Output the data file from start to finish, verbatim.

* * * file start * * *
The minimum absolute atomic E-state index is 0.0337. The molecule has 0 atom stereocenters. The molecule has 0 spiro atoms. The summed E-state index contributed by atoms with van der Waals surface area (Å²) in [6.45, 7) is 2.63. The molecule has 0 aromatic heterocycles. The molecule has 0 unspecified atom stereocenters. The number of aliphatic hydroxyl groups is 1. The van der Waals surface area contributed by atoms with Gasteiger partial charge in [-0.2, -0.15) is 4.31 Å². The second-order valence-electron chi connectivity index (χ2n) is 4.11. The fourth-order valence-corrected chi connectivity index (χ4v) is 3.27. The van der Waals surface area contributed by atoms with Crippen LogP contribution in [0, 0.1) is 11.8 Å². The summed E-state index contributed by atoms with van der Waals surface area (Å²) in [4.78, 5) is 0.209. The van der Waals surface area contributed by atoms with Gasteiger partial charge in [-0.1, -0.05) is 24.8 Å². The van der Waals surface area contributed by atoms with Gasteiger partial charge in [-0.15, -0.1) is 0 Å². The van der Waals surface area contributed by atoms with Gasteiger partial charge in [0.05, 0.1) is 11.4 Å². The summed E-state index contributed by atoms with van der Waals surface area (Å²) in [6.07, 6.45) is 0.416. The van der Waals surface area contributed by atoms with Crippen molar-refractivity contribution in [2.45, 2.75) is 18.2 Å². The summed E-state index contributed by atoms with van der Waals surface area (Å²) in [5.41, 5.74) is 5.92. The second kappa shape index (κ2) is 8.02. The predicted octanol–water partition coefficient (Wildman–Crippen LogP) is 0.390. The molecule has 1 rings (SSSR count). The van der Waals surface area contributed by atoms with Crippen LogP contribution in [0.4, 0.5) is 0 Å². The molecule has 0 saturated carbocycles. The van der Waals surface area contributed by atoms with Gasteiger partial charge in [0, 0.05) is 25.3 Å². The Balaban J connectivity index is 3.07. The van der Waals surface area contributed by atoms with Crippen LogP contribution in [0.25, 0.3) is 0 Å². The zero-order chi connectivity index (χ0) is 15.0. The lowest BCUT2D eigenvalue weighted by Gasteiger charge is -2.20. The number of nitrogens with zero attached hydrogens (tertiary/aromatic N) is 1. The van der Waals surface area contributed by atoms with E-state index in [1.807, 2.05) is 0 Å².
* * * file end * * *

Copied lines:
The minimum absolute atomic E-state index is 0.0337. The molecule has 0 atom stereocenters. The molecule has 0 spiro atoms. The summed E-state index contributed by atoms with van der Waals surface area (Å²) in [6.45, 7) is 2.63. The molecule has 0 aromatic heterocycles. The molecule has 0 unspecified atom stereocenters. The number of aliphatic hydroxyl groups is 1. The van der Waals surface area contributed by atoms with Gasteiger partial charge in [-0.2, -0.15) is 4.31 Å². The second-order valence-electron chi connectivity index (χ2n) is 4.11. The fourth-order valence-corrected chi connectivity index (χ4v) is 3.27. The van der Waals surface area contributed by atoms with Crippen LogP contribution in [0, 0.1) is 11.8 Å². The summed E-state index contributed by atoms with van der Waals surface area (Å²) in [4.78, 5) is 0.209. The van der Waals surface area contributed by atoms with Gasteiger partial charge in [-0.1, -0.05) is 24.8 Å². The van der Waals surface area contributed by atoms with Gasteiger partial charge in [-0.15, -0.1) is 0 Å². The van der Waals surface area contributed by atoms with Gasteiger partial charge in [0.05, 0.1) is 11.4 Å². The summed E-state index contributed by atoms with van der Waals surface area (Å²) in [6.07, 6.45) is 0.416. The van der Waals surface area contributed by atoms with Crippen molar-refractivity contribution in [2.45, 2.75) is 18.2 Å². The summed E-state index contributed by atoms with van der Waals surface area (Å²) in [5.41, 5.74) is 5.92. The second kappa shape index (κ2) is 8.02. The predicted octanol–water partition coefficient (Wildman–Crippen LogP) is 0.390. The molecule has 1 rings (SSSR count). The van der Waals surface area contributed by atoms with Crippen LogP contribution in [0.4, 0.5) is 0 Å². The molecule has 0 saturated carbocycles. The van der Waals surface area contributed by atoms with Gasteiger partial charge in [0, 0.05) is 25.3 Å². The Balaban J connectivity index is 3.07. The van der Waals surface area contributed by atoms with Crippen LogP contribution in [0.25, 0.3) is 0 Å². The zero-order chi connectivity index (χ0) is 15.0. The lowest BCUT2D eigenvalue weighted by Gasteiger charge is -2.20. The number of nitrogens with zero attached hydrogens (tertiary/aromatic N) is 1. The van der Waals surface area contributed by atoms with E-state index in [1.807, 2.05) is 0 Å².